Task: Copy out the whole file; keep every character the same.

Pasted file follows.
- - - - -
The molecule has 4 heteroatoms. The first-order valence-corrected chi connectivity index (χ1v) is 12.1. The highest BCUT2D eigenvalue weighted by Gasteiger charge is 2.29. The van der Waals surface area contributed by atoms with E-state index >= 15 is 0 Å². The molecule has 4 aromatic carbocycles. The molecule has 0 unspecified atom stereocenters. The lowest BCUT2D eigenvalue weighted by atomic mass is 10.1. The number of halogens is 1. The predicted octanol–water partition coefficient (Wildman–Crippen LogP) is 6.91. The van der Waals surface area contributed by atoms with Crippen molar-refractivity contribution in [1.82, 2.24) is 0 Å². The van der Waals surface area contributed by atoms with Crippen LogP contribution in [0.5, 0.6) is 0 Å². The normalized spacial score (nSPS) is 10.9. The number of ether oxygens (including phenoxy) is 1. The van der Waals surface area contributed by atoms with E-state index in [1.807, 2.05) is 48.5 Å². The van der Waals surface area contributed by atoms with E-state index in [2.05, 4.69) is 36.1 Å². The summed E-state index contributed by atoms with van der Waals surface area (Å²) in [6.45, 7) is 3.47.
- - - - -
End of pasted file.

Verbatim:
The molecule has 4 heteroatoms. The first-order valence-corrected chi connectivity index (χ1v) is 12.1. The highest BCUT2D eigenvalue weighted by Gasteiger charge is 2.29. The van der Waals surface area contributed by atoms with E-state index >= 15 is 0 Å². The molecule has 4 aromatic carbocycles. The molecule has 0 unspecified atom stereocenters. The lowest BCUT2D eigenvalue weighted by atomic mass is 10.1. The number of halogens is 1. The predicted octanol–water partition coefficient (Wildman–Crippen LogP) is 6.91. The van der Waals surface area contributed by atoms with Crippen molar-refractivity contribution in [1.82, 2.24) is 0 Å². The van der Waals surface area contributed by atoms with Crippen LogP contribution in [0.5, 0.6) is 0 Å². The normalized spacial score (nSPS) is 10.9. The number of ether oxygens (including phenoxy) is 1. The van der Waals surface area contributed by atoms with E-state index in [1.807, 2.05) is 48.5 Å². The van der Waals surface area contributed by atoms with E-state index in [2.05, 4.69) is 36.1 Å². The summed E-state index contributed by atoms with van der Waals surface area (Å²) in [6.45, 7) is 3.47.